In a press release issued today by the Factory Ducati team, Crutchlow was quoted as saying 'I am very sad to let the team down like this because I was really looking forward to racing in Argentina. On Tuesday I had some scans on my hand and we saw that my finger was still dislocated from the crash and also broken so Dr. Chao decided to put a pin in to stabilize it. Unfortunately I'm still feeling too much pain in my right hand, my knuckles are the most painful part and I'm not in condition to race this weekend. Now I'm going back to the UK to continue treatment and try and get ready for the race at Jerez.'

Cal Crutchlow is to miss the Argentinian round of MotoGP at the Termas de Rio Hondo circuit. The Factory Ducati rider is still recovering from surgery on the hand he injured during the race at Austin, and is not yet fit enough to race. Crutchlow will be replaced by Ducati test rider Michele Pirro in Argentina.After his crash at Austin, Crutchlow was originally diagnosed with just a dislocated little finger on his right hand. However, when the swelling on the hand refused to subside, Crutchlow went in for further scans on his right hand in California. There it was found that the finger was still dislocated and was also broken. Crutchlow had surgery to insert a  pin into the broken bone to stabilize it. Despite that operation, the 28-year-old Englishman's hand is still swollen, and is in too much pain for him to be competitive. Instead, Crutchlow will fly home to the Isle of Man to continue his recovery, and will prepare for his return at Jerez.

End In Sight For Bridgestone As MotoGP Tire Supplier?

in

Big changes look to be coming to MotoGP's spec tire system. Now in the sixth season of having a single official supplier, MotoGP is moving closer to seeing the number and variety of tires drastically expanded. With the contract with Bridgestone due to expire at the end of 2014, there is even a serious chance that a new manufacturer could take over from the Japanese tire firm.

A report in the latest issue of the Spanish magazine Motociclismo (available via the Zinio platform), the magazine is reporting that Dorna is looking to change the way that the single tire supply works. Dorna representative Javier Alonso told Motociclismo that negotiations had been opened with several suppliers, including Michelin, Pirelli and Dunlop, as well as current supplier Bridgestone. Dorna had presented Bridgestone with a list of conditions drawn up by the Safety Commission, the liaison body in which the riders discuss safety issues with representatives of Dorna, hosted by safety officer Loris Capirossi.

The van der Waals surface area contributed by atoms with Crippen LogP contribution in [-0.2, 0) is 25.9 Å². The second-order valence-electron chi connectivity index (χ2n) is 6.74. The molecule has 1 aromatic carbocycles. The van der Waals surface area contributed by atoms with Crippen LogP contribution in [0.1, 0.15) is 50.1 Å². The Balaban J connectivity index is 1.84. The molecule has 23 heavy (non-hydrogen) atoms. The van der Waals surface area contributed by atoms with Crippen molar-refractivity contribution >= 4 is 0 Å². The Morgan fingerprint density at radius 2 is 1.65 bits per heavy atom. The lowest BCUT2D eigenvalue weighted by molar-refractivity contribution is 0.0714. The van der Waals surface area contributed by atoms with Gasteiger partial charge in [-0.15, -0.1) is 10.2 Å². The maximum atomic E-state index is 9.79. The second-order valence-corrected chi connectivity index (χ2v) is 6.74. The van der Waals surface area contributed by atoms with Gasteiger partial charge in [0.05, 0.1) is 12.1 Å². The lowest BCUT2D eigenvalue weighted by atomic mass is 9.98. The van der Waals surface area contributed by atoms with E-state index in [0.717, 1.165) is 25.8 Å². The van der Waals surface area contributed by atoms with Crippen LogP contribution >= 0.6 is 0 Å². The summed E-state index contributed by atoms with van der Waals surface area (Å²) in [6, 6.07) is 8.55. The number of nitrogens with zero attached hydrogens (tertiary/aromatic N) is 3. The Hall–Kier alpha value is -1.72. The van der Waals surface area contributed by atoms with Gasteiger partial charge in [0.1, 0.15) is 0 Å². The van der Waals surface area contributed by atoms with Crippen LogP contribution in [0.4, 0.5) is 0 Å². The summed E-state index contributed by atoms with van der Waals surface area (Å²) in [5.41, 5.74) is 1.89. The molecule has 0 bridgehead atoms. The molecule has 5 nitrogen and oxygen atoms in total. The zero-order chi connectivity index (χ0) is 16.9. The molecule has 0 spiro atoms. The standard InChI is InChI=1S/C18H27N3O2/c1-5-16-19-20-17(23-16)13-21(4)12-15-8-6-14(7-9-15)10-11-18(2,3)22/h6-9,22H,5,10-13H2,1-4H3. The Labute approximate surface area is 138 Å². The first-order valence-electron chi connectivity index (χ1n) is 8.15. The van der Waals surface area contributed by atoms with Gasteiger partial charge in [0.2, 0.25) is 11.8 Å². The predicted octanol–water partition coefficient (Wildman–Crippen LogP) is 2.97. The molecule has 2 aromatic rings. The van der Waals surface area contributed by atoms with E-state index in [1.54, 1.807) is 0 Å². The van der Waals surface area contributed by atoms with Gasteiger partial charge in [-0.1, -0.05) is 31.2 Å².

Though Alonso does not explicitly name the conditions, he does give Motociclismo some context behind their thinking. The idea is to expand the range of tires available at each race, as it has been all too common in recent history for riders to turn up at a particular track only to find that just one of the two compounds available will work. Though the Bridgestone tires have proven to be excellent in terms of both grip and durability, Alonso said, they had proven to be 'difficult for riders to understand sometimes.' The spec tire has also been blamed for creating problems for Ducati. The current tire forces manufacturers to pursue a particular direction in chassis design, which has favored Yamaha and Honda. The intention is not to force Bridgestone to design tires especially for each manufacturer, as Pirelli does in World Superbikes, but to at least provide a much greater spectrum in terms of carcass stiffness and compounds. Senior Ducati personnel believe that a large part of their understeer could be solved by simply having a very different tire available.